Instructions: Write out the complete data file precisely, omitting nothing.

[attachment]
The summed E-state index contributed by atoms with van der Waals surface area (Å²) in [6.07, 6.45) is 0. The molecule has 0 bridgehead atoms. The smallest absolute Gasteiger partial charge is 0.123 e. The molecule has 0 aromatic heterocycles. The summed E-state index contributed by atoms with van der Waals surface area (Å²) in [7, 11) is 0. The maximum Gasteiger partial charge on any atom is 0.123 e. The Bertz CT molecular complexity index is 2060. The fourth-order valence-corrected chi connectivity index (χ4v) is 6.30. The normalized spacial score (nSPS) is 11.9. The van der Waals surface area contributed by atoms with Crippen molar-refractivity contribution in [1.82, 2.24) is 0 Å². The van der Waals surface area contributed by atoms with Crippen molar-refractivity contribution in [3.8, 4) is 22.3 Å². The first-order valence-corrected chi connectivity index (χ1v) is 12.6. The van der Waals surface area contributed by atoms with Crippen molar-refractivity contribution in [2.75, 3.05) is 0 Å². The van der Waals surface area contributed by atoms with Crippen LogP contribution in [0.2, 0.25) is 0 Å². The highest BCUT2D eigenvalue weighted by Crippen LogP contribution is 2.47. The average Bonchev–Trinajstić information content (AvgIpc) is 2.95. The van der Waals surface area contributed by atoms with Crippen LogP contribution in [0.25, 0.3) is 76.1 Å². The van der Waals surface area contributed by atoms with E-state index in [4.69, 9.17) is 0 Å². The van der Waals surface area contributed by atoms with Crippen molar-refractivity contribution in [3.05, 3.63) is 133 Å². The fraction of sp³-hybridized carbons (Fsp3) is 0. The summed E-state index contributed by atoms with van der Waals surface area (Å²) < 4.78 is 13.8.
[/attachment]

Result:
The summed E-state index contributed by atoms with van der Waals surface area (Å²) in [6.07, 6.45) is 0. The molecule has 0 bridgehead atoms. The smallest absolute Gasteiger partial charge is 0.123 e. The molecule has 0 aromatic heterocycles. The summed E-state index contributed by atoms with van der Waals surface area (Å²) in [7, 11) is 0. The maximum Gasteiger partial charge on any atom is 0.123 e. The Bertz CT molecular complexity index is 2060. The fourth-order valence-corrected chi connectivity index (χ4v) is 6.30. The normalized spacial score (nSPS) is 11.9. The van der Waals surface area contributed by atoms with Crippen molar-refractivity contribution in [1.82, 2.24) is 0 Å². The van der Waals surface area contributed by atoms with Crippen molar-refractivity contribution in [3.8, 4) is 22.3 Å². The first-order valence-corrected chi connectivity index (χ1v) is 12.6. The van der Waals surface area contributed by atoms with Crippen molar-refractivity contribution in [2.75, 3.05) is 0 Å². The van der Waals surface area contributed by atoms with Crippen LogP contribution in [0.2, 0.25) is 0 Å². The highest BCUT2D eigenvalue weighted by Crippen LogP contribution is 2.47. The average Bonchev–Trinajstić information content (AvgIpc) is 2.95. The van der Waals surface area contributed by atoms with Crippen LogP contribution in [0.25, 0.3) is 76.1 Å². The van der Waals surface area contributed by atoms with E-state index in [4.69, 9.17) is 0 Å². The van der Waals surface area contributed by atoms with Crippen molar-refractivity contribution in [3.05, 3.63) is 133 Å². The fraction of sp³-hybridized carbons (Fsp3) is 0. The summed E-state index contributed by atoms with van der Waals surface area (Å²) < 4.78 is 13.8.